When the Getty Conservation Institute moved into its original headquarters in 1985, our offices included space for a library to support our investigative work. It included resources on conservation, historic preservation, and applied science and technology. With our move to the Getty Center in 1996, these materials were absorbed into the holdings and physical space of the Getty Research Institute’s Research Library.
While the Conservation Institute no longer houses this collection, we’ve continued to be involved in its development by collecting materials in areas that support our work and the work of the conservation profession worldwide. Approximately 2,000 titles are added each year in both digital and print formats. By the latest calculations, the collection numbers almost 50,000 titles.
The core of the Conservation Collection, as this group of materials it is now known, consists of current or 20th-century publications related to the preservation and conservation of material cultural heritage. Beyond traditional books and journals, the collection also includes case studies, treatment reports, conference proceedings, government documents, theses, and dissertations.
The depth of the collection, which goes beyond the specific research interests of the Getty, is a major draw for the scholars we host each year. It also serves Getty staff, the local conservation community, architects and historic preservationists, and a significant number of visitors from across the globe.
One of the most interesting aspects of working with the collection is to observe how it is used. It’s hard to imagine the purpose 30-year-old newsletters could have for a conservation professional today. Yet recently a museum conservator requested just such materials, saying, “I’m not interested in the answers they were finding [in 1985], I’m interested in the questions they were asking.”
Some items even maintain their relevance even over centuries. Servants’ manuals from the 18th and 19th centuries, for example, provide information that is still useful for conservators caring for furniture, rugs, silver, and other objects that decorated the estates of the British aristocracy.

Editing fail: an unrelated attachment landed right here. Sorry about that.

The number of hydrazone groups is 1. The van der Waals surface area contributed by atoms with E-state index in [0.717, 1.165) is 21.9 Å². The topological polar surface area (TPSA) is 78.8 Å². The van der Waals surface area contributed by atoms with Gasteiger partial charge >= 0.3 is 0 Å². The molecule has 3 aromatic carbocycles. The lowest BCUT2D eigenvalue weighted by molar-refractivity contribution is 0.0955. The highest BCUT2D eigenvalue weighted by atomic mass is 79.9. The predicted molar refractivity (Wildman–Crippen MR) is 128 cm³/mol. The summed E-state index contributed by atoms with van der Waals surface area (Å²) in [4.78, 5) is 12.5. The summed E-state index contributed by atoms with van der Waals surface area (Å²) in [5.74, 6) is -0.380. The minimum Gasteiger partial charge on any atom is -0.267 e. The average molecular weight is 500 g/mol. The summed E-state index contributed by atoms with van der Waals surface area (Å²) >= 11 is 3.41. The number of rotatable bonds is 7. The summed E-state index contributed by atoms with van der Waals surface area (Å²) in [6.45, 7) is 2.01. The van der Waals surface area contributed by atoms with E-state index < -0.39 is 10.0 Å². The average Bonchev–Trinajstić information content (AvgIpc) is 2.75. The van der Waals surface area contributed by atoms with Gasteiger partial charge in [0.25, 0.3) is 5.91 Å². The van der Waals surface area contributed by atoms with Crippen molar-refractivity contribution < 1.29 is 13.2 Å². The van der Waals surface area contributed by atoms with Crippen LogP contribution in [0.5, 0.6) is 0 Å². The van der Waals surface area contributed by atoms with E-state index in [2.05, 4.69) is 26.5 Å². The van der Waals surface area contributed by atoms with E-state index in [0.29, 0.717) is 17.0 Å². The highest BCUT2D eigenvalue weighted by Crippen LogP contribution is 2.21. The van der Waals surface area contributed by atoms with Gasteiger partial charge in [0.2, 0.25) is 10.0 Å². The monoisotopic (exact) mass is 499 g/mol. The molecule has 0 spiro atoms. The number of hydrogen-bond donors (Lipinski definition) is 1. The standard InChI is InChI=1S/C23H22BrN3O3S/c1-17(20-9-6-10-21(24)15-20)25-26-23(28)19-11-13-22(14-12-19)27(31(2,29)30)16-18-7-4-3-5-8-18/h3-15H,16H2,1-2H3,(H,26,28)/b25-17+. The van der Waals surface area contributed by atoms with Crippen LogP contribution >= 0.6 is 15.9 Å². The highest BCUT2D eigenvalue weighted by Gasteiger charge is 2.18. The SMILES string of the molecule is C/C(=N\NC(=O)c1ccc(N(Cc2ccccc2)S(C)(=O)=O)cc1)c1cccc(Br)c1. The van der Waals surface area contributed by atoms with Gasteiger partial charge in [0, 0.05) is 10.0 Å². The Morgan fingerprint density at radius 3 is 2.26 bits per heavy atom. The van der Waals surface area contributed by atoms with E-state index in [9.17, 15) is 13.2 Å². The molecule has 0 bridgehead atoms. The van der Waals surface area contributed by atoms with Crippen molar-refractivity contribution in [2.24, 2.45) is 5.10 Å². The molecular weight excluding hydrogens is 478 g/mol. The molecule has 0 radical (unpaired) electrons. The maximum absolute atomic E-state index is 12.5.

Professionals in conservation and historic preservation undertake significant research prior to beginning a treatment or course of action. For example, an architect working to restore a historic house needs to understand the carpentry, interior decoration, even the plumbing that was typical of the period. A collection of historic trade catalogues, which can be found in the Conservation Collection, can supply the answers to those kinds of questions.
Conservators specializing in objects need to understand how they were made. Among the Conservation Collection’s pre-20th-century imprints are chemical recipe books with practical hints for all manner of materials and trades, which can aid conservators in this research. You can discover the fascinating scope of these materials through the digitized version available publically via the Internet Archive.
Numerous other manuals and treatises written for the benefit of artists, architects, engineers, and craftsmen can also be accessed online by searching the Research Library’s ever-expanding digital collections.
Finally, the Conservation Collection encompasses important archival holdings, which can provide a window into conservation practice as seen in the papers of William Suhr, a paintings conservator for the Frick Collection and private clients, which contain photographs and treatment notes from about 1920 to 1979.
It also provides information on artists’ materials—for example through the archive of F. Weber & Company, one of the largest manufacturers of art materials in the United States, which contains printed catalogs, sample books and brochures, technical information (including paint formulas), and correspondence dated from 1865 to 1973.
The richness of the Conservation Collection speaks to our commitment to building and making accessible a collection of library materials to further conservation research worldwide—be it scientific, practical, or theoretical—insuring that the advances of the past 30 years continue well into the future.